By Hamish Waugh

The recent House of Commons vote on the Ag Bill, which threw out a Lord’s amendment that would protect the population from food produced to lower standards than our own, caused an outcry from farming leaders across Britain.

Universally, they were saying how British farming had been sold down the river – how British agriculture had been thrown under a bus and a whole host of all the other euphemisms that could be mustered.

Should we be surprised by the lack of support for our food producers from government and the general public alike?

When you look at what is happening in our society, then quite honestly I think farmers are being treated unfairly to put it mildly and are being pushed to the bottom of society’s hierarchy at an alarming rate. And none of our farming leaders seem able to put the brakes on this descent.

Let’s take a look at the evidence, since the foot-and-mouth epidemic of 2001, less than 20 years ago, farmers have increasingly had the finger pointed at them for destroying the environment, whilst at the same time are being constantly insulted by politicians telling us we need to be more efficient.

I will lay out why I see this point as an insult later, but we are certainly being required to be ever more innovative when we are needing to set areas of land aside for nature and at the same time produce more food from a smaller area of farmed land.

Since time immemorial, farmers have always done their best to produce more food with the resources they have at hand, with careful genetic selection of both plants and animals they have done wonders in their field of expertise.

There are several areas of production that have actually doubled in the 45 years since I was at college. This includes some cereals, the amount of milk a dairy cow can produce and the tonnage of dry matter grown on a field of grass.

But still we hear our politicians telling us we should be doing more. It is nothing short of an insult when someone who knows so very little about a subject so very dear to our hearts, is telling people to go exactly where their own ambitions are taking them anyway.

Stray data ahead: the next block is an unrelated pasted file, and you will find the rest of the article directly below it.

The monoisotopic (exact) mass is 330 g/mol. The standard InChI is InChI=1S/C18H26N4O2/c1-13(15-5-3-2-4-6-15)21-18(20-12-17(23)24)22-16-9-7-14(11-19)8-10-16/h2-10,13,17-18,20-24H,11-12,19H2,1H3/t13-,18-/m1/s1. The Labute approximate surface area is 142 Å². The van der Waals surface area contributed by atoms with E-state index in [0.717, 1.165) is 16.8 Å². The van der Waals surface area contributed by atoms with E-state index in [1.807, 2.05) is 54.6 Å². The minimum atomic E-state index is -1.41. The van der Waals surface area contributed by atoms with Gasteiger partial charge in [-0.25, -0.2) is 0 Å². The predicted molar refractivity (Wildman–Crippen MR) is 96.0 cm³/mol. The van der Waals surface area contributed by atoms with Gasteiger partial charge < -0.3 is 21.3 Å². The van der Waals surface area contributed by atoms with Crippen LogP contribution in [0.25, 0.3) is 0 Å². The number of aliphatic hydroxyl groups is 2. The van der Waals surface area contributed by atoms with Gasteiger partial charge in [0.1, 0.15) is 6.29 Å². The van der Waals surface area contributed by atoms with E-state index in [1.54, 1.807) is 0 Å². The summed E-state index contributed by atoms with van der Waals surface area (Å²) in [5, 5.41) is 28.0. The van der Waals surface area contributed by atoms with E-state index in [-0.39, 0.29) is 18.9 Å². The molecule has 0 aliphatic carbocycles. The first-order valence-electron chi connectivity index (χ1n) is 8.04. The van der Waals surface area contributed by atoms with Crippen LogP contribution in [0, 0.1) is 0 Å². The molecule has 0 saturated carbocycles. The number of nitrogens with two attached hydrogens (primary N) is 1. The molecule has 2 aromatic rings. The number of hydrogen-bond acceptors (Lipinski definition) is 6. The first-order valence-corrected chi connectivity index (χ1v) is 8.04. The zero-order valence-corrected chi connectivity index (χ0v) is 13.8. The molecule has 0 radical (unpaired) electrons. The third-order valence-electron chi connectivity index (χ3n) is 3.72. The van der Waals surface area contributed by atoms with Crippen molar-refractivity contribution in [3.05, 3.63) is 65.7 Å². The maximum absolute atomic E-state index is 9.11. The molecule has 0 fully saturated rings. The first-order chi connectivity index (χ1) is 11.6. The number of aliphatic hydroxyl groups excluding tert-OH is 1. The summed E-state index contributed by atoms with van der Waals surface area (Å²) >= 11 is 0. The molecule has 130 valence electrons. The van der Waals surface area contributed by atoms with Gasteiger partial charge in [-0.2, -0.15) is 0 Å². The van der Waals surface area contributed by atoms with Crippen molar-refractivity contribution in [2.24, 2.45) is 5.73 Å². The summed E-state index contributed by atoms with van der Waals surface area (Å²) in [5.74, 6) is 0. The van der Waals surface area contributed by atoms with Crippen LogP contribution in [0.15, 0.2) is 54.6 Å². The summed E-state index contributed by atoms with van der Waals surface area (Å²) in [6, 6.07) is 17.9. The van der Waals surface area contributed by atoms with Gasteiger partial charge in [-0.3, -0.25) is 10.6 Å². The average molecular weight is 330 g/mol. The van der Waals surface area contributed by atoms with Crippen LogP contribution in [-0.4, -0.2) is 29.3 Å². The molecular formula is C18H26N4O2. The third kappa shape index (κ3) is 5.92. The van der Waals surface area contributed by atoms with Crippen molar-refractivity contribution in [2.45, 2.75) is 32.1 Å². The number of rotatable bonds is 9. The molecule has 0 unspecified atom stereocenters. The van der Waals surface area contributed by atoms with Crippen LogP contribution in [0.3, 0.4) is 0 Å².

UK farmers are so efficient at their job that we produce for our nation the cheapest food in the world when expressed in terms of a percentage of the average wage, at 8.2%, third only to USA at 6.2% and Singapore at 6.8%.

I think this is a great testament to UK food producers when in 1951, 40% of our wage was spent on food. This halved for the shopper in 1985 and halved again in 2005, bringing the food bill down to 10% of a working man’s wage.

The success of farming in reducing the food bill has been rewarded by a lot of animosity being generated towards the farming community.

It is common place for those not in the know to complain about the amount of public money that is given to the those who produce food to some of the highest welfare standards in the world.

Taking a look at, you will see UK ranks fourth in the world for animal welfare but the US – which our government is desperate to do a trade deal with – ranks a lowly 31 out of 50 on the website.

The vote against the Lords amendments protecting our own high welfare standards instead favours having the ability to import food that isn’t safe to eat unless it is washed in chemicals to kill the bugs in it (chlorinated chicken).

The US is the second largest pork producer in the world, exporting some 26% of its production at 2.2m tonnes, so in a trade deal with the US we would be leaving ourselves open to being overwhelmed.

Cheap beef produced using hormones and fed a diet that is far less environmentally friendly as our predominantly grass fed beef would also find its way to our shores, which is testament to the disdain politicians have for our farming community.